But analysts say the ANC’s record is spotty and will have to improve dramatically for the party to halt growing frustration among voters

You May Like

Taliban's New Leader Says Jihad Will Continue

Top US Afghan diplomat also meets with Pakistani, Afghan officials following news of Mullah Omar's death More

Video US Landmark Pushes Endangered Species

People gathered in streets, on rooftops in Manhattan to see image highlights that covered 33 floors of Empire State Building More

World’s Widest Suspension Bridge Being Built Over Bosphorus

Once built, Yavuz Sultan Selim Bridge will span 2 kilometers with about 1.5 kilometers over water, and will be longest suspension bridge in world carrying rail system More

This forum has been closed.
Comments
     
There are no comments in this forum. Be first and add one

Featured Videos

Your JavaScript is turned off or you have an old version of Adobe's Flash Player. Get the latest Flash player.
Astronauts Train Underwater for Deep Space Missionsi
|| 0:00:00
...    
🔇
X
George Putic
July 30, 2015 8:59 PM
Manned deep space missions are still a long way off, but space agencies are already testing procedures, equipment and human stamina for operations in extreme environment conditions. Small groups of astronauts take turns in spending days in an underwater lab, off Florida’s southern coast, simulating future missions to some remote world. VOA’s George Putic reports.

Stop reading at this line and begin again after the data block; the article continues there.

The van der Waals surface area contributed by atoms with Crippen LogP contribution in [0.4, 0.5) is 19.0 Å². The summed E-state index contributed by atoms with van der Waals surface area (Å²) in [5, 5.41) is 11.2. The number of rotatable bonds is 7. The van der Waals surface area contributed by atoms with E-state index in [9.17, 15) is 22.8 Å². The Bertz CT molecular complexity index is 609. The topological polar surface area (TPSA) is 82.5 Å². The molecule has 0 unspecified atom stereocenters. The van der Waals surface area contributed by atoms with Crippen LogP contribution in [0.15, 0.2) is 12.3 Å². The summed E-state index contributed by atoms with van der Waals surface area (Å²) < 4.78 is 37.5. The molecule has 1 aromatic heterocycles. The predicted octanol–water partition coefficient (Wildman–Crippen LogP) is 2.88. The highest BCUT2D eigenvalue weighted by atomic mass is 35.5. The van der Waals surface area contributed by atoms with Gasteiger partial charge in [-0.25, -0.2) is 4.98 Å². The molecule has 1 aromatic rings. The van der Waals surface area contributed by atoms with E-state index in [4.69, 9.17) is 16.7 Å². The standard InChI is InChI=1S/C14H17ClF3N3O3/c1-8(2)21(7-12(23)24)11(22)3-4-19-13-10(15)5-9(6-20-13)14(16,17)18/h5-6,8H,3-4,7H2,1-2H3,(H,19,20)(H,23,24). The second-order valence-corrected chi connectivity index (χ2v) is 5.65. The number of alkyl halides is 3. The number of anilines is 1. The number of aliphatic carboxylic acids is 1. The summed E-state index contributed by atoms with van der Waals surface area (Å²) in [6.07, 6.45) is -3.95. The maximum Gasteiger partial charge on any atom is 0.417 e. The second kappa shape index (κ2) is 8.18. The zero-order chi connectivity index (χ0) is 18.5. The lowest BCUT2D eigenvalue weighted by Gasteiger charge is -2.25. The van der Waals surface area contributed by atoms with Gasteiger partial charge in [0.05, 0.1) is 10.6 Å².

Video

Video Astronauts Train Underwater for Deep Space Missions

Manned deep space missions are still a long way off, but space agencies are already testing procedures, equipment and human stamina for operations in extreme environment conditions. Small groups of astronauts take turns in spending days in an underwater lab, off Florida’s southern coast, simulating future missions to some remote world. VOA’s George Putic reports.
Video

Video Civil Rights Leaders Struggled to Achieve Voting Rights Act